Walking down King Street I heard this voice, a powerful, beautiful voice, resonating off the walls of buildings like an operatic orphan looking for a home.
When I found the source, it was a large man, standing in an alcove, a bucket at his feet, as the words of "Ave Maria" poured forth from somewhere deep within his soul.
Standing in awe, a small crowd gathered, he completed the song and wiped his forehead as folks tossed a few dollars his way.
At first I assumed he was part of Spoleto, our all-encompassing arts festival. But soon learned it was much more than that.
What I witnessed was a man on a mission. Someone willing to lay himself bare for passersby to judge. A life in the making. A story in search of a happy ending.
Richard Blakeney is 32 years old, a local who studied music and theater at Winthrop University, went to Chicago, tried to make it, didn't, then came home to figure out why.
"The reason is I wasn't ready," Blakeney said. "I hadn't done all the things I needed to do to be prepared."
Blessed with a strong voice, he learned he needed more. That there was another level that required sacrifice and discipline.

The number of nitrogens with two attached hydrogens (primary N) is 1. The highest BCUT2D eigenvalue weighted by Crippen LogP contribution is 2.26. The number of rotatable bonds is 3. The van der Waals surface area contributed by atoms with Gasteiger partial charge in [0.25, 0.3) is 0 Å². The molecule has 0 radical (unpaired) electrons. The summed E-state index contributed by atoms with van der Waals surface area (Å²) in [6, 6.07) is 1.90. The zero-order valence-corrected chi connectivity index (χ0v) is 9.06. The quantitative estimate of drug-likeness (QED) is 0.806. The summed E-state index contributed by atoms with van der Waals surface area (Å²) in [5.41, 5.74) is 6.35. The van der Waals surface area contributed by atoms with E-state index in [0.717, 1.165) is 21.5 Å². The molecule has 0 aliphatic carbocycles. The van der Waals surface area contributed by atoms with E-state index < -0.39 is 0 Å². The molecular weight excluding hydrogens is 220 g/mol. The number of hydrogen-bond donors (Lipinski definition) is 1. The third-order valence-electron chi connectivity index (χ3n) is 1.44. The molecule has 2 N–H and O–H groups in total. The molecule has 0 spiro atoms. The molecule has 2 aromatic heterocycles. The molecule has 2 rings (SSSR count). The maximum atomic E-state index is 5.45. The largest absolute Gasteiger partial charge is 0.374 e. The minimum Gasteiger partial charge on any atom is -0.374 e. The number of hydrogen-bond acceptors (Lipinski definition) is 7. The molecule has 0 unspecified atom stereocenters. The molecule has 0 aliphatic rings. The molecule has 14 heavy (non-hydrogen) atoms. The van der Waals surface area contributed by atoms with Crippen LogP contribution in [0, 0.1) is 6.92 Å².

"I was overweight and I smoked and didn't take care of myself," said Blakeney, who lost 100 pounds and now stands tall at 6'2", 230 pounds. "I learned to breathe and inhale and become consistent. There were times when I was great. But there were times when I wasn't."
To reach those goals, he works hard toning his body and his art. In between, he supports himself by working at The Citadel gym, doing catering jobs and singing on the streets of Charleston for tips.
Blakeney, you see, is the musical equivalent of a 2-handicapper in golf, a minor league pitcher, a second-string quarterback. He's good. Very good, in fact. But is he good enough?
Our world is filled with talented people who are almost good enough to be great. They are all around us. Waiting to be discovered.
The secret to success, however, is three-fold. Not only must you be in the right place at the right time, you must have the right stuff when they call your name.
"I understand that now, and I'm prepared if someone comes along from the Metropolitan Opera and recognizes my talent," Blakeney said with a smile. "One song I sing is 'The Impossible Dream,' and I do it better than anybody else because I truly believe it is possible."